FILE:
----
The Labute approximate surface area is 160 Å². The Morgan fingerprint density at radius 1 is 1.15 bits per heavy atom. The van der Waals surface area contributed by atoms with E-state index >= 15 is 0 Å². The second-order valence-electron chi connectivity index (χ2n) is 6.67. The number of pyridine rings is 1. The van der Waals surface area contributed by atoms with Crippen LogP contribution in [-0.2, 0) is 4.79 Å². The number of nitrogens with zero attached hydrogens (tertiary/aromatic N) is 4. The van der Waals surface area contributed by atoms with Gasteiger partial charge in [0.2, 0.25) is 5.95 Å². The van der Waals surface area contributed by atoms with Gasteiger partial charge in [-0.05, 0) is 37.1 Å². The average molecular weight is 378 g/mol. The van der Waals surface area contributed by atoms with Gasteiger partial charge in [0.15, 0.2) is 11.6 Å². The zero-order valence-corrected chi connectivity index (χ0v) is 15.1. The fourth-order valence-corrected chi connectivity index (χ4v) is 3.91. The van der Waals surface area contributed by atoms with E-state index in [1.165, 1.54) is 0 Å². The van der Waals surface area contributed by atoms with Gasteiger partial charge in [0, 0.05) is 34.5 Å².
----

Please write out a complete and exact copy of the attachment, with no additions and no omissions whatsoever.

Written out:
The Labute approximate surface area is 160 Å². The Morgan fingerprint density at radius 1 is 1.15 bits per heavy atom. The van der Waals surface area contributed by atoms with E-state index >= 15 is 0 Å². The second-order valence-electron chi connectivity index (χ2n) is 6.67. The number of pyridine rings is 1. The van der Waals surface area contributed by atoms with Crippen LogP contribution in [-0.2, 0) is 4.79 Å². The number of nitrogens with zero attached hydrogens (tertiary/aromatic N) is 4. The van der Waals surface area contributed by atoms with Gasteiger partial charge in [0.2, 0.25) is 5.95 Å². The van der Waals surface area contributed by atoms with Gasteiger partial charge in [-0.05, 0) is 37.1 Å². The average molecular weight is 378 g/mol. The van der Waals surface area contributed by atoms with Gasteiger partial charge in [0.15, 0.2) is 11.6 Å². The zero-order valence-corrected chi connectivity index (χ0v) is 15.1. The fourth-order valence-corrected chi connectivity index (χ4v) is 3.91. The van der Waals surface area contributed by atoms with E-state index in [1.165, 1.54) is 0 Å². The van der Waals surface area contributed by atoms with Gasteiger partial charge in [0, 0.05) is 34.5 Å².